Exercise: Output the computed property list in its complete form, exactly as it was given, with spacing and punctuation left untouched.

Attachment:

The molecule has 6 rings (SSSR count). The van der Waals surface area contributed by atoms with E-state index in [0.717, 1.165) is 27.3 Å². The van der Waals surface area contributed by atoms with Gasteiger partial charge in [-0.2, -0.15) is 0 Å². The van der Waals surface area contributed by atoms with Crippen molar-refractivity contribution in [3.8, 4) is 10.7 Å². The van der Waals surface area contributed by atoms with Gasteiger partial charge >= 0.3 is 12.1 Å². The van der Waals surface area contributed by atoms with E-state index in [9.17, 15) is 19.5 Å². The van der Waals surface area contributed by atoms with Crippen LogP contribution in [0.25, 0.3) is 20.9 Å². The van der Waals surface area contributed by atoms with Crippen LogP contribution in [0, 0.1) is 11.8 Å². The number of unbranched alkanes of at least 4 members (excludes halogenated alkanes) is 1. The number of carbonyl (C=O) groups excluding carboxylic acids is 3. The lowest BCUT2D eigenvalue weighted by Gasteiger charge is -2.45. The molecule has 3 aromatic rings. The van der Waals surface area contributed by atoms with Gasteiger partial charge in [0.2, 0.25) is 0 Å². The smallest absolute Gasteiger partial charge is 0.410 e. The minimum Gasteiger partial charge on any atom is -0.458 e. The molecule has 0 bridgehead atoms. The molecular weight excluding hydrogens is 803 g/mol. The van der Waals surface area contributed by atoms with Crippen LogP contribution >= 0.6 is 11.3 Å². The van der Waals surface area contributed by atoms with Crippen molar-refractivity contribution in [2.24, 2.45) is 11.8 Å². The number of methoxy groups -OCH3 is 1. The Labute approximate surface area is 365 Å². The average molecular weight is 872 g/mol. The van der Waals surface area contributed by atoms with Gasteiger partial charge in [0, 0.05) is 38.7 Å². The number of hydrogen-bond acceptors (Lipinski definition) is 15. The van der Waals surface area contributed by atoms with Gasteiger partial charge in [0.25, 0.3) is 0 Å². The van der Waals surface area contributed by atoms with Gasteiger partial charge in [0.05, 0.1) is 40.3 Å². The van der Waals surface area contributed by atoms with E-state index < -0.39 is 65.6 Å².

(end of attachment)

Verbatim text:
The molecule has 6 rings (SSSR count). The van der Waals surface area contributed by atoms with E-state index in [0.717, 1.165) is 27.3 Å². The van der Waals surface area contributed by atoms with Gasteiger partial charge in [-0.2, -0.15) is 0 Å². The van der Waals surface area contributed by atoms with Crippen molar-refractivity contribution in [3.8, 4) is 10.7 Å². The van der Waals surface area contributed by atoms with Gasteiger partial charge >= 0.3 is 12.1 Å². The van der Waals surface area contributed by atoms with E-state index in [9.17, 15) is 19.5 Å². The van der Waals surface area contributed by atoms with Crippen LogP contribution in [0.25, 0.3) is 20.9 Å². The van der Waals surface area contributed by atoms with Crippen LogP contribution in [0, 0.1) is 11.8 Å². The number of unbranched alkanes of at least 4 members (excludes halogenated alkanes) is 1. The number of carbonyl (C=O) groups excluding carboxylic acids is 3. The lowest BCUT2D eigenvalue weighted by Gasteiger charge is -2.45. The molecule has 3 aromatic rings. The van der Waals surface area contributed by atoms with Gasteiger partial charge in [0.2, 0.25) is 0 Å². The smallest absolute Gasteiger partial charge is 0.410 e. The minimum Gasteiger partial charge on any atom is -0.458 e. The molecule has 0 bridgehead atoms. The molecular weight excluding hydrogens is 803 g/mol. The van der Waals surface area contributed by atoms with Crippen LogP contribution >= 0.6 is 11.3 Å². The van der Waals surface area contributed by atoms with Crippen molar-refractivity contribution in [2.24, 2.45) is 11.8 Å². The number of methoxy groups -OCH3 is 1. The Labute approximate surface area is 365 Å². The average molecular weight is 872 g/mol. The van der Waals surface area contributed by atoms with Gasteiger partial charge in [0, 0.05) is 38.7 Å². The number of hydrogen-bond acceptors (Lipinski definition) is 15. The van der Waals surface area contributed by atoms with Gasteiger partial charge in [0.25, 0.3) is 0 Å². The van der Waals surface area contributed by atoms with Gasteiger partial charge in [0.05, 0.1) is 40.3 Å². The van der Waals surface area contributed by atoms with E-state index < -0.39 is 65.6 Å².